Grace's Guide

British Industrial History

Grace's Guide is the leading source of historical information on industry and manufacturing in Britain. This web publication contains 137,336 pages of information and 220,651 images on early companies, their products and the people who designed and built them.

H. M. Explosive Factories

From Graces Guide

Jump to: navigation, search

WWI The HMEF factories made the explosives to fill the shells as well as the charges to propel them.

General

The need to secure outside sources of supply of high explosives had been realised by the War Office early in the war. Only one day after the Defence of the Realm Act became law, the Government commandeered the Rainham Chemical Works for the purification of crude TNT. Before this date there had been practically no factory capacity for military TNT other than that produced at the Royal Gunpowder Factory at Waltham Abbey (the manufacture of high explosives was never a function of the ordnance factories).

1915 January: The first new national factory for the manufacture of TNT opened at Oldbury; this was managed by a firm of acid manufacturers, Chance and Hunt. In July 1915, four more National Explosives Factories were established by the Ministry of Munitions, including a huge one at Gretna for the production of cordite. This site was so large that it had to be divided up into a number of "Area" - Dornoch Area (1,203 acres) contained the nitrocellulose and nitro-glycerine sections making a cordite paste which was transported eastward to the Mossband Area (1,381 acres); here there were eight "ranges" where the paste was made into cordite. The finished cordite was then sent to the magazines situated in the Longtoun Area (258 acres). Other Areas included the Central Electric Power Station Area at Rigg (10 acres) and the Reservoirs and Filters Area (14 acres). Townships for 19,772 workers were built at Gretna (431 acres) and Eastriggs (173 acres).

An essential element in the process of manufacturing cordite, acetone, had been previously been produced by the destructive distillation of wood. Before the war there was a small factory in the Forest of Dean set up by the Office of Woods and Forests to utilise cordwood. In May 1915, the same office opened two more factories at Bideford and Dundee. All three factories were transferred to the Ministry of Munitions in October; meanwhile, Kynoch set up its own factory which was nationalised in 1917.

By 1916 The supplies of wood alcohol for the manufacture of acetone were insufficient to meet the increasing demands. Professor Weizmann discovered a culture capable of transforming the starch of cereals, particularly of maize, into a mixture of acetone and butyl alcohol.

In Kings Lynn, an oil-cake factory had been converted in 1912 to make acetone from the starch content of potatoes. As the company was unstable it was nationalised in March 1916 and by June, was producing acetone from maize by the Weizmann process; later chestnuts were used as an alternative feedstock. The King’s Lynn factory produced acetone up until it closed at the end of 1918.[1]

HMEF Sites

  • Avonmouth

Construction started: August 1916. Opened: early 1917. Area: 249 acres Management: Explosives Supply Department. Munitions: mustard gas, sulphuric acid and picric acid (production of picric acid later abandoned). Notes: built on the banks of the River Severn. 1.5 miles from NFF Chittening, and close to the site of the Spelter Co factory under construction in August 1916.

  • Bradley (Deighton)

Construction started: January 1917. Opened: 1 July 1918. Area: 26 acres, land part owned by the Midland Railway Company. Management: Major Holliday. Munitions: picric acid (lyddite). Notes: built adjacent to Major Holliday’s works but separated by a railway embankment (for safety).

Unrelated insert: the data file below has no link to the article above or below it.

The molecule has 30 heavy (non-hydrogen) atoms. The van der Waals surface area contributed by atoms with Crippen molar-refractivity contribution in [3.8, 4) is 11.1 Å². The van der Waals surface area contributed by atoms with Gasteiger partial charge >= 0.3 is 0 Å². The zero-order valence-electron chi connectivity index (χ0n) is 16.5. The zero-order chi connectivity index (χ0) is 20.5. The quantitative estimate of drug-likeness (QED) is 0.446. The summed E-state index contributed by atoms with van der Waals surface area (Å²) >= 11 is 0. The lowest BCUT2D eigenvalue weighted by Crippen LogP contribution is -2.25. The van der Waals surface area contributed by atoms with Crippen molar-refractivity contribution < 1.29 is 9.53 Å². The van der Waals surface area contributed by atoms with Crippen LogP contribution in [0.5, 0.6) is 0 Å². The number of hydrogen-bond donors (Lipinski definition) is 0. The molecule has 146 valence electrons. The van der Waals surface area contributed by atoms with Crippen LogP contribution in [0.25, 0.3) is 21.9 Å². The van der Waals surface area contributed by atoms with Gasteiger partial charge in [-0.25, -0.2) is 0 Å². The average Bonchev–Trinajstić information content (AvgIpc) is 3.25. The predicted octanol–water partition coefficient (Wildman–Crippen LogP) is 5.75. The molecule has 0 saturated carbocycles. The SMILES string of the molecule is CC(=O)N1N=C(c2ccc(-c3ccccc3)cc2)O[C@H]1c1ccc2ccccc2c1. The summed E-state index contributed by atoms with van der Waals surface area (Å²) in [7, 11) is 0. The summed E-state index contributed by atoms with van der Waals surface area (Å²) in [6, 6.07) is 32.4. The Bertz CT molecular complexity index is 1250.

• Colnbrook (Middlesex)

Construction started: June 1916. Management: Direct control. Munitions: guncotton.

  • Craigleith - Edinburgh

Construction started: April 1916. Contractor: designed and built by the Lothian Chemical Co. Opened: February 1917. Management: Lothian Chemical Company. Munitions: TNT. Notes: this was the last WW1 factory erected for the production of TNT.

  • Ellesmere Port

Construction started: March 1916 - February 1917. Opened: May 1917 (production started). Area: 5 acres, land owned by the Portland Cement Co. Factory area 410,601 sq ft. Management: Explosives Supply Department. Munitions: synthetic phenol and arsenic compounds.

  • Gadbrook (Northwich)

Construction started: 19 July 1915. Contractor: Brunner Mond and Co Ltd. Opened: February 1916. Area: 59 acres. Management: Brunner Mond & Company Ltd. Munitions: TNT purification.

  • Greetland (Halifax)

Construction started: January 1917. Contractor: Sharp and Mallett. Opened: August 1917. Area: 15 acres, land part owned by the Halifax Corporation and the Lancashire & Yorkshire Railway Company. Management: Sharpe and Mallett. Munitions: picric acid. Notes: built close to Greetland railway station.

  • Greenford

Construction started: August 1916 Opened: January 1917 Area: land leased from Purax Co Management: Chemical Section of Trench Warfare Department Munitions: chemical shell. Notes: satellite of Walthamstow to become the Chemical Shell Assembling Station.

Construction started: July 1915. Contractor: Pearson and Son Ltd. Opened: June 1916. Area: 9,000 acres. Management: Factory Branch of Explosives Supply Department. Munitions: cordite. Notes: built on the Solway Estuary.

  • Hackney Wick - Phoenix Chemical Works (Wallis Road)

Construction started: 1915. Contractor: works originally owned by Mr. Bragley. Area: 9,174 sq yds. Management: Factory Branch of Explosives Supply Department. Munitions: raw TNT. Notes: factory located near to White Post Lane.

  • Hammersmith (Distillery)

Original function: distillery. Opened: 1915. Munitions: phosphorus charging station for 4in Stokes bombs.

  • Irvine

Construction started: January 1917. Contractor: Nobel's Explosives Company. Opened: February 1918. Area: 222 acres Management: Nobel's Explosives Company. Munitions: nitro-cellulose powder production to reduce overseas purchases.

  • Langwith (Mansfield)